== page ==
The Fresh Loaf

News & Information for Amateur Bakers and Artisan Bread Enthusiasts

Starting Over

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brewninja's picture
brewninja

Starting Over

So after a few weeks neglect in the fridge, I attempted to bring my starter back to life.


It had a good bit of hooch, and smelled pretty intense.


It was slow to rise, but eventually did the job.  But the aroma/flavor was crazy; this intensly sour, nail-polish like character dominated.  And the consistency, was all goop.  I keep it around 66% hydration, but this was like pancake batter.


I tried feeding it daily for about a week. But after each rise, the same nail-polish fruity (almost banana) aroma, and sticky goopy consistency, as though all the gluten was completely melted.


What happened?


Did some crazy bacteria/enzyme/yeast take over my beloved starter?


It seemed like it would be impossible to make bread with this, so I dumped it all (though i slightly regret it, some of those fruit aromas were very interesting from a brewer's perspective).  I had frozen some healthy starter back in February, and I am attempting to bring this back to life.


Wish me luck.


I am curious though, if anyone has experienced anything similar to this, and if there might have been any chance at a resurection.


-Gerard

JessicaT's picture
JessicaT

What was your feeding schedule like?

brewninja's picture
brewninja

I typically fed it at a 1:2:3 ratio weekly-biweekly, then refrigerate; and the above was happening at this schedule.


When I tried to really get it going, I was feeding 1:2:2. I tried making a firm starter from this and it was all goop after fermenting.

amolitor's picture
amolitor

One thing that's happened to me with firm starters is (I am pretty sure, anyways) too much acidity. Makes it turn goopy. This basically means things are too ripe/old -- whether it started out that way, or just aged into it.


 

copyu's picture
copyu

Stir vigorously, immediately, and then again, once it's at room temperature.


Throw away 80% or so and feed generously with whole wheat or rye flour, the coarser the better...You might also want to increase the water, temporarily, for a quicker result...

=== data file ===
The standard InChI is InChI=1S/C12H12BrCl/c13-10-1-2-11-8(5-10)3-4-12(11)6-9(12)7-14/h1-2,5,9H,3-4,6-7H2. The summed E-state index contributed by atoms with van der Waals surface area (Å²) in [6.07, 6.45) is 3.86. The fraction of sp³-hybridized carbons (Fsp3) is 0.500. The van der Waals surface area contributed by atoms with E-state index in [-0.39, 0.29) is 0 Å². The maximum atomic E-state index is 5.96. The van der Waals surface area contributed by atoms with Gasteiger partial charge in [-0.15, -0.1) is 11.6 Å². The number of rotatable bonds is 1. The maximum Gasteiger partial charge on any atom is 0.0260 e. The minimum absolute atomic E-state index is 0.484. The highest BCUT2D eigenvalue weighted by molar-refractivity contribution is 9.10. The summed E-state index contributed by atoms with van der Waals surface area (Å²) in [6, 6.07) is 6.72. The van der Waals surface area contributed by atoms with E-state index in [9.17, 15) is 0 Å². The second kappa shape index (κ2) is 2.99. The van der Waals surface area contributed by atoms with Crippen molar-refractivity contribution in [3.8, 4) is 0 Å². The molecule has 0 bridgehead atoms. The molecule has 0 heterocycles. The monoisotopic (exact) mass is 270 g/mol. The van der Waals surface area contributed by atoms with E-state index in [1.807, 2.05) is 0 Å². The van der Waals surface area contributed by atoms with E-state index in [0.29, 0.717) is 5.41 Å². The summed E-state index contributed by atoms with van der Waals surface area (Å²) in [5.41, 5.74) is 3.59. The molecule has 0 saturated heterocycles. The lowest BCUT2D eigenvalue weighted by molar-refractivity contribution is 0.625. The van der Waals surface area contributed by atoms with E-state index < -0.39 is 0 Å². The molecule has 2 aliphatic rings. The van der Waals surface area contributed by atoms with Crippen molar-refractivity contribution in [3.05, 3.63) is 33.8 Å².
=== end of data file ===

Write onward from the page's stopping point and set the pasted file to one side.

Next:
Feed three-four times over the next couple of days and stir as often as you can. It should come good!


DAMHIKT! ["Don't Ask Me How I Know This"!]


Best,


copyu [occasional starter abuser]

brewninja's picture
brewninja

Thanks a lot!


Will try to keep her going :)

msbreadbaker's picture
msbreadbaker

When following your fix, is any of the starter discarded during each of the new feeds as listed, "3-4 times over the next couple of days"


Thanks, Jean P.

copyu's picture
copyu

Because you throw away so much at the start, it might be a little 'sluggish', but if the correct beasties are still alive they'll usually recover and the starter should increase in volume a bit. Stirring occasionally between feeds does seem to help in my experience. 


You can discard less than half for the first couple of feedings if there hasn't been all that much 'action' as it means there's still food available for the yeast and there won't be as many dead/expired yeast cells to get rid of...Does this make sense?


Cheers,


copyu

msbreadbaker's picture
msbreadbaker

Copyu,


Thanks for answering my question about discards when making the starter. Your explanation did make sense to me, in a way. As a person that only has made a starter from a cookbook that does not require builds, I am new to this type of starter. The starter I have is about 3 yrs old and I refresh every 10 days if I use it or not. I saw this "build method" on a site with the Breadchicks and so much was thrown away, I just stuck with my own.


I do have 2 of Peter Reinharts books and of course he uses the builds so I am going to try it. Mark Sinclair shows a build that involves 7 days, feeding twice a day and only using 1/3 each time, throwing away 2/3 each time. Its confusing to me at the moment.


But I do enjoy and learn a lot from all this wonderful advice.


Jean P.

copyu's picture
copyu

Yes, it can be confusing, but it's no harder (and maybe easier?) than growing a good tomato or chili-pepper plant 


If you've had a starter going for 3 years, then you're a 'champion', compared to me!


You should probably search the 'sourdough' and 'wild yeast' threads here on TFL for better information on sourdough culture maintenance


A lot of the experts here keep only a couple of tablespoonsful of their main starter and just 'grow' it to meet the needs of the recipe (or formula) they're working on, say, one or two days ahead of time


Instead of discarding, you can also feed your family on sourdough pancakes for breakfast, sourdough dumplings with dinner, sourdough bread rolls for lunch and so on (if you have that kind of 'family life'!) Post again if you have any major issues that you can't find answers to. Someone here will definitely give you all the help you need


Warm regards and good wishes,


copyu